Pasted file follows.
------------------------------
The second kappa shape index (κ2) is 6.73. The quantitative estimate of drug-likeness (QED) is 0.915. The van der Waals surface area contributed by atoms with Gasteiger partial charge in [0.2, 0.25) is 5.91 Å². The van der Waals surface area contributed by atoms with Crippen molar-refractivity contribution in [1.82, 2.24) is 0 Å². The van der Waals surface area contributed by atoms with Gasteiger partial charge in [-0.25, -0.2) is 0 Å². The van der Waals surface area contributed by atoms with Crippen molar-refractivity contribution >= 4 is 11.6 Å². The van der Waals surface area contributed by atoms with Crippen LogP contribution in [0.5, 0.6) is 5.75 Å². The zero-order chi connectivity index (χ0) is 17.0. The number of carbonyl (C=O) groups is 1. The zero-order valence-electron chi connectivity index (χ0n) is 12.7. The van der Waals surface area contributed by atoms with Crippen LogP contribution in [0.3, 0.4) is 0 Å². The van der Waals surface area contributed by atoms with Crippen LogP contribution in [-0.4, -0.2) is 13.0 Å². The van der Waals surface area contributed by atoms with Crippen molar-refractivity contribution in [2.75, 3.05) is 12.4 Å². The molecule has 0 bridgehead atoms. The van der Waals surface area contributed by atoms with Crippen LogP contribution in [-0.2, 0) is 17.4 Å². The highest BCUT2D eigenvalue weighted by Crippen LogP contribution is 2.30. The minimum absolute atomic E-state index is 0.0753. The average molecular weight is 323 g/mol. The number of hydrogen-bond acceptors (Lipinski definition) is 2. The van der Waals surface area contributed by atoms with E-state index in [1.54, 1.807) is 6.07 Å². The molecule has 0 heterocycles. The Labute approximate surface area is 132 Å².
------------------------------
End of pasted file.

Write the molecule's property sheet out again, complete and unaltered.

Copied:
The second kappa shape index (κ2) is 6.73. The quantitative estimate of drug-likeness (QED) is 0.915. The van der Waals surface area contributed by atoms with Gasteiger partial charge in [0.2, 0.25) is 5.91 Å². The van der Waals surface area contributed by atoms with Crippen molar-refractivity contribution in [1.82, 2.24) is 0 Å². The van der Waals surface area contributed by atoms with Gasteiger partial charge in [-0.25, -0.2) is 0 Å². The van der Waals surface area contributed by atoms with Crippen molar-refractivity contribution >= 4 is 11.6 Å². The van der Waals surface area contributed by atoms with Crippen LogP contribution in [0.5, 0.6) is 5.75 Å². The zero-order chi connectivity index (χ0) is 17.0. The number of carbonyl (C=O) groups is 1. The zero-order valence-electron chi connectivity index (χ0n) is 12.7. The van der Waals surface area contributed by atoms with Crippen LogP contribution in [0.3, 0.4) is 0 Å². The van der Waals surface area contributed by atoms with Crippen LogP contribution in [-0.4, -0.2) is 13.0 Å². The van der Waals surface area contributed by atoms with Crippen molar-refractivity contribution in [2.75, 3.05) is 12.4 Å². The molecule has 0 bridgehead atoms. The van der Waals surface area contributed by atoms with Crippen LogP contribution in [-0.2, 0) is 17.4 Å². The highest BCUT2D eigenvalue weighted by Crippen LogP contribution is 2.30. The minimum absolute atomic E-state index is 0.0753. The average molecular weight is 323 g/mol. The number of hydrogen-bond acceptors (Lipinski definition) is 2. The van der Waals surface area contributed by atoms with E-state index in [1.54, 1.807) is 6.07 Å². The molecule has 0 heterocycles. The Labute approximate surface area is 132 Å².